David Bourget (Western Ontario)
David Chalmers (ANU, NYU)
Rafael De Clercq
Jack Alan Reynolds
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Journal of Ethics 2 (4):299-320 (1998)
This paper distinguishes two interpretations of G. E. Moore''s principle of organic unities, which says that the intrinsic value of a whole need not equal the sum of the intrinsic values its parts would have outside it. A holistic interpretation, which was Moore''s own, says that parts retain their values when they enter a whole but that there can be an additional value in the whole as a whole that must be added to them. The conditionality interpretation, which has been defended by Korsgaard, says that parts can change their values when they enter wholes, so no additional value is needed. The paper shows that the two interpretations, which differ on such apparently important issues as the nature of intrinsic value, can always yield the same conclusions about the overall value in a state of affairs, so there is in that sense nothing to choose between them. At the same time, though, the differences between the interpretations make sometimes one and sometimes the other more appropriate for expressing a given evaluative view. In this last connection the paper considers views about beauty, posthumous achievement, vices of disproportion, deserved and compassionate pain, and undeserved and malicious pleasure.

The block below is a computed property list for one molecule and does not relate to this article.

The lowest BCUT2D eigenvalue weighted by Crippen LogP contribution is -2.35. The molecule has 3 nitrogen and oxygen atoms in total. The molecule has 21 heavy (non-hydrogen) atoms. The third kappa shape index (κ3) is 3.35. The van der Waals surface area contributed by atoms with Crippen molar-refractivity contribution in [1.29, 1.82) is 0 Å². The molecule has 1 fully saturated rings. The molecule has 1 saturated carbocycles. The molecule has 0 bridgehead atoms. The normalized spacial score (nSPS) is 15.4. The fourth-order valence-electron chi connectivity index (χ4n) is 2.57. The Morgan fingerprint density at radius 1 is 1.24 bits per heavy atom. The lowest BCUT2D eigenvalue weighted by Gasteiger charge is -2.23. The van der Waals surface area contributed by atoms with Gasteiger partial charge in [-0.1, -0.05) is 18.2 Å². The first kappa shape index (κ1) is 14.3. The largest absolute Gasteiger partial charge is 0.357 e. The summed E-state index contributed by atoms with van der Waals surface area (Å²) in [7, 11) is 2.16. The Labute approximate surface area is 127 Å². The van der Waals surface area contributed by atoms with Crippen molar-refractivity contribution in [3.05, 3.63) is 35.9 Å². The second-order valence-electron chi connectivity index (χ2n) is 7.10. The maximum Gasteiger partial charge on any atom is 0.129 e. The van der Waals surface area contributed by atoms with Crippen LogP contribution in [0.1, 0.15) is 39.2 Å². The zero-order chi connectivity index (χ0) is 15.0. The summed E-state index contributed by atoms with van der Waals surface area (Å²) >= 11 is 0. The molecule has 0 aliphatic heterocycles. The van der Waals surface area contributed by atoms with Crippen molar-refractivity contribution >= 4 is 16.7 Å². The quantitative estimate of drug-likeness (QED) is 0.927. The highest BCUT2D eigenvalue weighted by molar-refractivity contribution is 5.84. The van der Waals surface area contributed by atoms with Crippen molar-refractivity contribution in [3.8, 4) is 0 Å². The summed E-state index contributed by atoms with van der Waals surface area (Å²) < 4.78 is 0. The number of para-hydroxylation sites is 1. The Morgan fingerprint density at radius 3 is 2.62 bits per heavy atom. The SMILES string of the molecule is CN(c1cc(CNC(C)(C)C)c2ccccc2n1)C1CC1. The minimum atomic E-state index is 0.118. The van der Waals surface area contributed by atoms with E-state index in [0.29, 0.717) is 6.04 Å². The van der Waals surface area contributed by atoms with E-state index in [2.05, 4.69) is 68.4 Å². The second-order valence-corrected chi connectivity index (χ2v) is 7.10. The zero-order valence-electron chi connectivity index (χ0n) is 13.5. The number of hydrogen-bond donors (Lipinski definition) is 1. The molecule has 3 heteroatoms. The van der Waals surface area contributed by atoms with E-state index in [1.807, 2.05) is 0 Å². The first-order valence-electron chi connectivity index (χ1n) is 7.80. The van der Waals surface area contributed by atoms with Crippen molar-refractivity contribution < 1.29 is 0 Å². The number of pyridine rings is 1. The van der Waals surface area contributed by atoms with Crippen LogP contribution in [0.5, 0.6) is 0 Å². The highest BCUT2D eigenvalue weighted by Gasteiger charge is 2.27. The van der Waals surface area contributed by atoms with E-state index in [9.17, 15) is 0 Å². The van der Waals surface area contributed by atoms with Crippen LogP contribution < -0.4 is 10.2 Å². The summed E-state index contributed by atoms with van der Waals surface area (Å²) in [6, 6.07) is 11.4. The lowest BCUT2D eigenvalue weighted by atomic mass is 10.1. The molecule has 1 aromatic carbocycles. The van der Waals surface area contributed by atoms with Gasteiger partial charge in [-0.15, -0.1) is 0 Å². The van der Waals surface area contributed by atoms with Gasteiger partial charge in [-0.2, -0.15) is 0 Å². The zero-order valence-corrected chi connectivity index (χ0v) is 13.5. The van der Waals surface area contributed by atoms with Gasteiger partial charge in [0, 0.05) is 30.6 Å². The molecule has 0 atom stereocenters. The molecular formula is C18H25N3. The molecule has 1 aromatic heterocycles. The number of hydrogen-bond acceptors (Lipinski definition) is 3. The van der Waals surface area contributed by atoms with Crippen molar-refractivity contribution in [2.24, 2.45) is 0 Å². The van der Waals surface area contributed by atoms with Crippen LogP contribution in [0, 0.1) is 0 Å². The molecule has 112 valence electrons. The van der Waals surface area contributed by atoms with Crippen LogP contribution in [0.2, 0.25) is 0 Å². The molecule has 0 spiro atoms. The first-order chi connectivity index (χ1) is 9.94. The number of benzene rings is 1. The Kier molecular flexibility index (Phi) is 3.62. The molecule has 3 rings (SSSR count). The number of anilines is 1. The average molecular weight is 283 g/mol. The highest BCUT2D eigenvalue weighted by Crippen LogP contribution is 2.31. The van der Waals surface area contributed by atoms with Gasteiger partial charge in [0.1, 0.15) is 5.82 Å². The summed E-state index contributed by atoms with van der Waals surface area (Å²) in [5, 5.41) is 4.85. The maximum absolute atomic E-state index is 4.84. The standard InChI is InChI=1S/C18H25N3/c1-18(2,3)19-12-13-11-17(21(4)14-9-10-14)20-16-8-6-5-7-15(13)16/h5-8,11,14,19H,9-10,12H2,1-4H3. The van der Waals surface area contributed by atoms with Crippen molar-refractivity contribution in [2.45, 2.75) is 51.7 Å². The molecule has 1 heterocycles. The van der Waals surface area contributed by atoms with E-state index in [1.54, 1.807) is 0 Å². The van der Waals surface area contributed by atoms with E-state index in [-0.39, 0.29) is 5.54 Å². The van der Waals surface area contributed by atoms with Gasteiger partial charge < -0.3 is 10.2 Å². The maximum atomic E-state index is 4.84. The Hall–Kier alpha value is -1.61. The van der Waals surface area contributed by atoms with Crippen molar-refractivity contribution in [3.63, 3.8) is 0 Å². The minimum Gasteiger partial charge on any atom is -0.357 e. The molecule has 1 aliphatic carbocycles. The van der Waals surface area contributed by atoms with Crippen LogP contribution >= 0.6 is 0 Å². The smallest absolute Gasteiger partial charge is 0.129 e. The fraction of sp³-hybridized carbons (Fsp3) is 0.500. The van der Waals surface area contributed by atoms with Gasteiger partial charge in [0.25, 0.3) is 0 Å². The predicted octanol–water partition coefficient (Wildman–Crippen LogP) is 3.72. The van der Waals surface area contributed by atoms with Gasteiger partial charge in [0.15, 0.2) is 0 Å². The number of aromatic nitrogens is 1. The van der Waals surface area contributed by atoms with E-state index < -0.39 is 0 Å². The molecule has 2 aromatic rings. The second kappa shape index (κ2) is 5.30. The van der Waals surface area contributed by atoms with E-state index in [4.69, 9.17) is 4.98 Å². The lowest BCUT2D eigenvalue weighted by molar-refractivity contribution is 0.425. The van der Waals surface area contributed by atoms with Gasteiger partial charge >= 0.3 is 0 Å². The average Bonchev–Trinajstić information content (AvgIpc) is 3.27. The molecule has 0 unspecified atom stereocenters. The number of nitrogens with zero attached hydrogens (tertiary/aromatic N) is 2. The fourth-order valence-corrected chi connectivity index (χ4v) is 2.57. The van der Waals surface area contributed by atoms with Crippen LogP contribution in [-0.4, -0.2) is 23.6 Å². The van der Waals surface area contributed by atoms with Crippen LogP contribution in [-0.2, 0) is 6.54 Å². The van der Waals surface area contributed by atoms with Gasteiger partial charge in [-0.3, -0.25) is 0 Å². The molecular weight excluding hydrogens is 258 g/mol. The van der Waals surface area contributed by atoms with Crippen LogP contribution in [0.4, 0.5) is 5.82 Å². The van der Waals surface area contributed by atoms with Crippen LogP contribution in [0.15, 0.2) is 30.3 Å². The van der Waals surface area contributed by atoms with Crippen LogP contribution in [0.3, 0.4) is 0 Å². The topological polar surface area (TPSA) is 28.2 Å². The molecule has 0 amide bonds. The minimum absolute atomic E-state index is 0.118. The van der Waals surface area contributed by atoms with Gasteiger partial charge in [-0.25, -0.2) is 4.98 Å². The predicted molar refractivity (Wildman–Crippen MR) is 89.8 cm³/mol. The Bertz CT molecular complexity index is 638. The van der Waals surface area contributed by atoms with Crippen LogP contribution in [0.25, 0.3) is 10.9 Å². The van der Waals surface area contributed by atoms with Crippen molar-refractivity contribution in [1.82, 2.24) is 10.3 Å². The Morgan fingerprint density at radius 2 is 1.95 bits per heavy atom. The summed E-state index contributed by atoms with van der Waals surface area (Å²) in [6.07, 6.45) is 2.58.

|Keywords||desert G. E. Moore holism intrinsic value pleasure value wholes|
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Citations of this work BETA
Miles Tucker (forthcoming). The Pen, the Dress, and the Coat: A Confusion in Goodness. Philosophical Studies:1-12.
Ben Bradley (2004). When is Death Bad for the One Who Dies? Noûs 38 (1):1–28.
Ben Bradley (2006). Two Concepts of Intrinsic Value. Ethical Theory and Moral Practice 9 (2):111 - 130.
Noah Lemos (2015). A Defense of Organic Unities. Journal of Ethics 19 (2):125-141.
Dominic McIver Lopes (2008). Virtues of Art: Good Taste. Aristotelian Society Supplementary Volume 82 (1):197-211.
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